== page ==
Tripcode Explorer is a program that allows you to find words or patterns in tripcodes. It was created by a Japanese person for use on 2channel.
Tripcode Explorer, like all other tripcode searchers (Tripper/Tripper+, tripcrunch, etc), searches by generating random tripcodes and then searching for your text in the results.
Tripcode Explorer is so far the fastest available CPU-based tripcode brute forcer.
This program will also cause your processor to generate more heat than what most benchmarking programs cause. The difference is usually a few degrees Celsius.
The tenth, last character in a tripcode result can only be one of the following: .26AEIMQUYcgkosw
It is impossible for any other character to be at the end of a tripcode, so it is useless to search for such.
Tripcode Explorer 2
Further development on Tripcode Explorer was planned. It was to become Shareware, but with possibly significant improvements. However, the project fell into development hell and was eventually cancelled.
Q: Which processor is good for brute forcing (or why is mine so slow)?
A (1): Processors with more cores, and/or more processors, will do brute forcing much faster. This wasn't the case with Tripper+ and other programs, but Tripcode Explorer fully supports multithreading and will make full use of all of your processors and cores.
A (2): For Intel processors, Core Microarchitecture based processors will perform this task considerably faster than processors based on Netburst. This means that you should use a Core 2 series processor rather than a Pentium series processor. (Intel's i7 Nehalem processors will perform with similar speed to the Core Microarchitecture processors)
A (3): Processors that support SSE2 can get a significant speed increase when you enable the SSE2 option in Tripcode Explorer.
Q: So how long will it take?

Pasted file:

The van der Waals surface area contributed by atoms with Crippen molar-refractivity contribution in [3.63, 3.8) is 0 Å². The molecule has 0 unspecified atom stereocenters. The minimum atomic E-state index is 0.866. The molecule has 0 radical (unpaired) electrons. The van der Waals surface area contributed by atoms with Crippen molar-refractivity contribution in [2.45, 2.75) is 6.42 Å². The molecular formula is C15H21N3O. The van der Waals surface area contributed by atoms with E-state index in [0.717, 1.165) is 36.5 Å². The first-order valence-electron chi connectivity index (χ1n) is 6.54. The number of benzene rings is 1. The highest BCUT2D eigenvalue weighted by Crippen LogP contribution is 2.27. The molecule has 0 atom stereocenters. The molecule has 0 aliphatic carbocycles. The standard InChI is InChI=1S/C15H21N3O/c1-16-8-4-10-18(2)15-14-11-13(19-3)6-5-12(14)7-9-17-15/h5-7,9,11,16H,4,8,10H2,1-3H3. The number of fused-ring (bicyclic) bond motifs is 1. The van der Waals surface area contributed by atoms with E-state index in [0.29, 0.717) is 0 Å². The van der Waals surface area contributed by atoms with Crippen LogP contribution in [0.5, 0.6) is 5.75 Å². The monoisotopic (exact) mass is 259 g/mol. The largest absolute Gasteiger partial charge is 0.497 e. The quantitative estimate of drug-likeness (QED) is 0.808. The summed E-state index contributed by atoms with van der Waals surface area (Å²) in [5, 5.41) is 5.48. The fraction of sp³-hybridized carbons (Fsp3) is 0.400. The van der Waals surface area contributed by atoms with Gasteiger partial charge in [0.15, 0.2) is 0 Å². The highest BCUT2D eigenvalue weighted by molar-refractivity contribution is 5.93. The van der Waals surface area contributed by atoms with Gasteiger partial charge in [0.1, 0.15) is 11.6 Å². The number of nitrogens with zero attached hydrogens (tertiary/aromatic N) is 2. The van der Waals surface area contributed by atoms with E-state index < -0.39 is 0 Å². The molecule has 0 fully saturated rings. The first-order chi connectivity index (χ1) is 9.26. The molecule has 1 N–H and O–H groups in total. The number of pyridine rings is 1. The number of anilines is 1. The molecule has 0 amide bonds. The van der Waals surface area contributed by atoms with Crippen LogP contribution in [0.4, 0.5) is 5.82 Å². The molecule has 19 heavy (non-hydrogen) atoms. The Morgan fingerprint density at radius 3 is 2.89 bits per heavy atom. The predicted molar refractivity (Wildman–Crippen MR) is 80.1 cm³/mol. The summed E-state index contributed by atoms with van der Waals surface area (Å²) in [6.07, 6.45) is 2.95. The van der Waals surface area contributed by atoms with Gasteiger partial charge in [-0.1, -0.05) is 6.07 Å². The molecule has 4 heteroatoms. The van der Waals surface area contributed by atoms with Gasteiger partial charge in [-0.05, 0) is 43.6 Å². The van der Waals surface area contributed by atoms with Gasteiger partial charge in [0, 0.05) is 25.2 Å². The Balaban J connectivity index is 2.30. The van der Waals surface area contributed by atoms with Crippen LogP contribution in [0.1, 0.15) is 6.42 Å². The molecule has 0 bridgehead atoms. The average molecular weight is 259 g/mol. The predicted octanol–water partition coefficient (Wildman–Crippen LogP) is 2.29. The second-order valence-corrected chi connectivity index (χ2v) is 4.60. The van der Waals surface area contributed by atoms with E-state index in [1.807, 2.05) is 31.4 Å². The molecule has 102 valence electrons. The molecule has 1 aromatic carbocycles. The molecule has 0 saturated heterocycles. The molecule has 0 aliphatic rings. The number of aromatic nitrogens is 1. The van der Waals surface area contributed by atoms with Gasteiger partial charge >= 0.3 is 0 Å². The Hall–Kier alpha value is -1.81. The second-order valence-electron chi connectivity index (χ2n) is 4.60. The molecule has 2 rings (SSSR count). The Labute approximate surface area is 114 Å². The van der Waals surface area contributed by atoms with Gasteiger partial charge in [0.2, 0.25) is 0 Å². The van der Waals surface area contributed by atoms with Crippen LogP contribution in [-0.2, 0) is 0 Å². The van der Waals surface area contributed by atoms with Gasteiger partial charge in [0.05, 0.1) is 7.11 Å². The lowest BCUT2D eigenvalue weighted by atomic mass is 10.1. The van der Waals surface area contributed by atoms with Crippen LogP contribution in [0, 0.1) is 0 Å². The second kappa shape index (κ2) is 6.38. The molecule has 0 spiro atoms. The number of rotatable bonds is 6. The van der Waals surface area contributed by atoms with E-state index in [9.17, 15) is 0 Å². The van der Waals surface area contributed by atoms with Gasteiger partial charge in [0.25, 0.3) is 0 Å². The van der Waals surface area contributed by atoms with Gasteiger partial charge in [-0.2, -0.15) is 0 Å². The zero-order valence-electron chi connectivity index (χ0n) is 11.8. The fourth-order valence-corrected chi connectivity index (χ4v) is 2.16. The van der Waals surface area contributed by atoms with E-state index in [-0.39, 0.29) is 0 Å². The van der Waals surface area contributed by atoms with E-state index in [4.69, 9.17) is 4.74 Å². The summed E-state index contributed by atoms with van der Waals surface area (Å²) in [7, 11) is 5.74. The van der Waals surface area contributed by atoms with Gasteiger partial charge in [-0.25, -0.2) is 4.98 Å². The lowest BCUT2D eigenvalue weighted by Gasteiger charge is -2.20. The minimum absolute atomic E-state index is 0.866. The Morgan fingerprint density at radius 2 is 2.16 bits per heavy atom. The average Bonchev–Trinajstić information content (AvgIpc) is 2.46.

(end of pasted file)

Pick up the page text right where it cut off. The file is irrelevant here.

A (1): Due to the nature of searching for tripcodes randomly, it is difficult to judge how long it will take to find your desired tripcode. Setting case-insensitive will of course lead to faster results when your search contains letters (there's no alternate case for numbers, periods, or slashes).
A (2): A search for 5 letters or less (case-insensitive) will give very quick results.
Q: Where is the tripcode list?
A: There is a list of tripcodes inside the archive you recieve when you download Tripcode Explorer from the link below.
Q: Linux version?
A: Tripcode Explorer works in WINE.
Q: Why does my tripcode not work?
A (1): This can happen if your tripcode password contains a second # character (causing a secure tripcode to appear, that's just how 4chan starts secure tripcodes), a Japanese character (especially Yen ¥; test as Yen ¥ AND as a backslash \), or the & character (rarely causes the issue though).
A (2): Enable the ASCII option in options.
A (3): If your tripcode has Japanese characters in the password but the password appears differently outside of Tripcode Explorer, it has likely become obscured by encoding. This can be fixed. Sometimes it is easy, sometimes it is not. If you would like me to fix it, you can send the tripcode(s) to me via the contact page. Be sure to leave a valid e-mail address for me to respond to.
Q: Can this do secure tripcodes/is there any way to do secure tripcodes?
A: No, secure tripcodes are called secure because we do not know the secret salt used in generating them.
Test a tripcode
Tripcode Explorer (Windows, .7z contains original and translated)
Tripcode Explorer Diagram with embedded archive
Tripcode Explorer Diagram without embedded archive
Other tripping programs:
Tripper+ (English translation)
tripcrunch (GNU/Linux, no binary available)
4brute (GNU/Linux, no binary available)
Unnamed python tripper (Python source)
Unnamed python tripper (mirror) (Python source)
Celltripper (Playstation 3) (mirror)
Naniya (Google Translated) / MTY (ATI Stream? This one looks very promising, but I can't help you with it as I do not have a modern ATI card.)